Tian Op, The Candle That Perfumes Thai Desserts

There are candles for pure fragrance, ones for meditation, and others for aromatherapy, romance, or lighting a room when the power poofs out. But for cooking? Many Westerners, both professional chefs and home-kitchen cooks, are new to the concept of delicately perfumed desserts smoked by a lit candle. However, it's common in Thai cuisine, and it's called tian op.

Those who've experienced the exotic results of tian op describe the flavor as floral, sweet, and musky with hints of smoky caramel — but that can easily change based on the specific dessert and which aromatic scent the wick has been soaked in. The intensity and complexity of the fragrance of the dish also deepen the longer it's exposed to the smoke.

A tian op candle potentially works on many dessert recipes, but it really shines in Thai cookies and sweet desserts such as tub tim krob and a-lua, a creamy treat made with coconut milk. A popular recipe that's easy for any type of chef is salim, a coconut syrup-based treat made with mung-bean flour.

Whatever recipe you're exposing to the tian op experience, just plan enough time to monitor the smoky deliciousness as it builds over a period of time. The actual candle flames, two of them, extinguish themselves when deprived of oxygen, but it's still a smoldering heat source in your kitchen.

How tian op works

The shape of a tian op candle is the defining characteristic, primarily because it facilitates a double dose of smoky perfume. Picture a horseshoe or a letter C, and imagine lighting the two curved ends. Since tian op is a candle with beeswax wicks in each end, you can let them smoke for minutes or even hours.

Don't worry; the ingredients in your dessert don't get dripped by waxy globs, as the candle is strategically placed on a small plate, apart from the food, in a lidded bowl or saucepan. The smoke circulates within the container and permeates the dessert. You'll typically cook the dessert first, so the smoke infuses an already-formed dessert. However, some recipes call for smoking each ingredient separately before adding it to the dessert.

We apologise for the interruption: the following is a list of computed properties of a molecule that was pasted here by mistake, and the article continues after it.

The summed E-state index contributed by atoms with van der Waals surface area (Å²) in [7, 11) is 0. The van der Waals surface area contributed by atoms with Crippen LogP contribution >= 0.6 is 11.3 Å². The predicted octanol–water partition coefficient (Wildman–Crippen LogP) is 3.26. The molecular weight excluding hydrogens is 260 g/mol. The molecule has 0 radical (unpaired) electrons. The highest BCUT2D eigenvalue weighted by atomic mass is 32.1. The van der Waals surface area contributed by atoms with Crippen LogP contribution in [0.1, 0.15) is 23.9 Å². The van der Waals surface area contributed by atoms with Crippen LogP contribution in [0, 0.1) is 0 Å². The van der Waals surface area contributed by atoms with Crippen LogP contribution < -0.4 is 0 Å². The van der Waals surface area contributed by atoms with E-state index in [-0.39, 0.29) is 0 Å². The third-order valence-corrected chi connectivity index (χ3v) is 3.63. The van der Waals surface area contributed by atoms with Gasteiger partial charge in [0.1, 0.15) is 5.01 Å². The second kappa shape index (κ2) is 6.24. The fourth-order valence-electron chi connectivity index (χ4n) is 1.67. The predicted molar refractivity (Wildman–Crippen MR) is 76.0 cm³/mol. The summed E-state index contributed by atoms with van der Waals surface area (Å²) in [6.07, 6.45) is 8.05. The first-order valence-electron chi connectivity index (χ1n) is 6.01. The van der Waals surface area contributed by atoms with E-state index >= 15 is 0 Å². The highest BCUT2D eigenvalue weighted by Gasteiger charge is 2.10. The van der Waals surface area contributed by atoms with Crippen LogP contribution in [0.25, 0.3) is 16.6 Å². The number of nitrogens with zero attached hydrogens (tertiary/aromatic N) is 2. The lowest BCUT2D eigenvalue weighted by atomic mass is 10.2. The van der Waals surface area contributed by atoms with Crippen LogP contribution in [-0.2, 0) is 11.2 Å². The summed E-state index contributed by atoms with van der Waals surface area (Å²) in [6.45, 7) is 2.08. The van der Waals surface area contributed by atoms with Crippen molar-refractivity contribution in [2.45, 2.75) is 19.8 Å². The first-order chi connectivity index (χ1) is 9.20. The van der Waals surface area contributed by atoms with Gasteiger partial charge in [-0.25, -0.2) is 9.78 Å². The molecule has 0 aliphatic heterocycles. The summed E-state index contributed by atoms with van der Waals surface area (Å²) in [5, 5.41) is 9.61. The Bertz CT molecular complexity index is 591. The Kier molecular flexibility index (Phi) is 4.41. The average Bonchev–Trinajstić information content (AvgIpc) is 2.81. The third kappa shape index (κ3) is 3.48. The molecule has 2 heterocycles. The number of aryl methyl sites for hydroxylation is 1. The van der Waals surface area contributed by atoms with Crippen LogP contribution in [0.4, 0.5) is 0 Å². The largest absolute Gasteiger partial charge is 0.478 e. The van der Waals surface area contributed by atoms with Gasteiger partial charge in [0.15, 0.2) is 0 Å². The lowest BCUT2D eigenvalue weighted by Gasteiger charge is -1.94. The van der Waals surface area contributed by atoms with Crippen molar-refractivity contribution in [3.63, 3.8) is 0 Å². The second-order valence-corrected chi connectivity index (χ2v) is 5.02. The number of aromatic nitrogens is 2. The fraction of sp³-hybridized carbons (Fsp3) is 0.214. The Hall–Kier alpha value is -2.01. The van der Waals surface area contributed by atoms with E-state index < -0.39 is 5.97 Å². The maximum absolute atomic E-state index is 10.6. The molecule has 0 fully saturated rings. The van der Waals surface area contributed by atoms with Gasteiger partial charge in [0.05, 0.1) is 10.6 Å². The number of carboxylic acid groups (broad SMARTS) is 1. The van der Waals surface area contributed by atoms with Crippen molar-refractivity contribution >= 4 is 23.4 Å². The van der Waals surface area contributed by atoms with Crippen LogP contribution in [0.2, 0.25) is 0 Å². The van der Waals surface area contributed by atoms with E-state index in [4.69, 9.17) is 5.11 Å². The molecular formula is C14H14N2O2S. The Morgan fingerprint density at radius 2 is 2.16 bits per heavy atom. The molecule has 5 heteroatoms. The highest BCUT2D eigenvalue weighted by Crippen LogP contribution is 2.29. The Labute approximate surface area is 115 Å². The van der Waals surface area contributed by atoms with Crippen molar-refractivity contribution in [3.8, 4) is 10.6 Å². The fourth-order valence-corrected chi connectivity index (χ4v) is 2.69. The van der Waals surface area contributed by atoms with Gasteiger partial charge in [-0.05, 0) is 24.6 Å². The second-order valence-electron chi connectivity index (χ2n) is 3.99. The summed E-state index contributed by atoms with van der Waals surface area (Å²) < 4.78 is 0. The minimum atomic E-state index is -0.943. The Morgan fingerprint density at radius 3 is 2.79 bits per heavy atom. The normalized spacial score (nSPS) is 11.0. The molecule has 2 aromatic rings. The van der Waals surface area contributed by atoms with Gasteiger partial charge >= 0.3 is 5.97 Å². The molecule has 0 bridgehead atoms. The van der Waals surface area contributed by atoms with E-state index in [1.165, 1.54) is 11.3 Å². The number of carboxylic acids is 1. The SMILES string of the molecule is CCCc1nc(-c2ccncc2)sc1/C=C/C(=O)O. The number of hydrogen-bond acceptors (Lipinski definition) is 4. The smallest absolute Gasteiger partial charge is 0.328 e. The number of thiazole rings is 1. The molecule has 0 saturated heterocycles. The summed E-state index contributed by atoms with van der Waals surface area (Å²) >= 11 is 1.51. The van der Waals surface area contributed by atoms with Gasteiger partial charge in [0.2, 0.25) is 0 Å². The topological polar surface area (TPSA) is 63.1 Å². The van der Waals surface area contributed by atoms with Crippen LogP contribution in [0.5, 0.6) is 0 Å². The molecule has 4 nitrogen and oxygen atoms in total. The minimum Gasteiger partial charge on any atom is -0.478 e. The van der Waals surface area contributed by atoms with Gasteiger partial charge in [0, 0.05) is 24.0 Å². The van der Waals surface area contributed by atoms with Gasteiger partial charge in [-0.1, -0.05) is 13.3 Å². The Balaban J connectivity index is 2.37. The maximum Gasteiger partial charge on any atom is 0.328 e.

The fragrant essence imparted to the dessert comes from a specific or blended aromatic additive that's chosen by the candlemaker. Expect to find earthy, spicy, or floral options such as patchouli, ylang-ylang, frankincense, and even vanilla, which can reside in woodsmoke. 

It's important to remember that tian op candles are designed specifically for flavoring food rather than scenting a room, but the sensory component affects the tastebuds since a high percentage of human taste comes from the sense of smell. 

Tian op history and variations

Thailand is considered by many to be the origin country of tian op, with links to Thai royalty and palace cuisine. However, the practice likely predates its establishment in Thailand and other Asian countries. One theory is that it came from the Middle East via the infamous international Spice Route as Arabian spices and customs made their way into Southeast Asia.

The custom also has similarities with a culinary practice in North India in which ghee-style butter hits charcoal to smoke various curry dishes. But in traditional Thai cooking, tian op is strictly for desserts. 

Generations of Thai chefs carry on the custom, evidenced by Thai cookbook author Nancie McDermott and her nod to tian op. However, the perfumed aroma from the tian op candle isn't for every dessert, particularly ones with their own defining aromas, such as the buttery smell and taste of shortbread or the fruitiness of berry pies.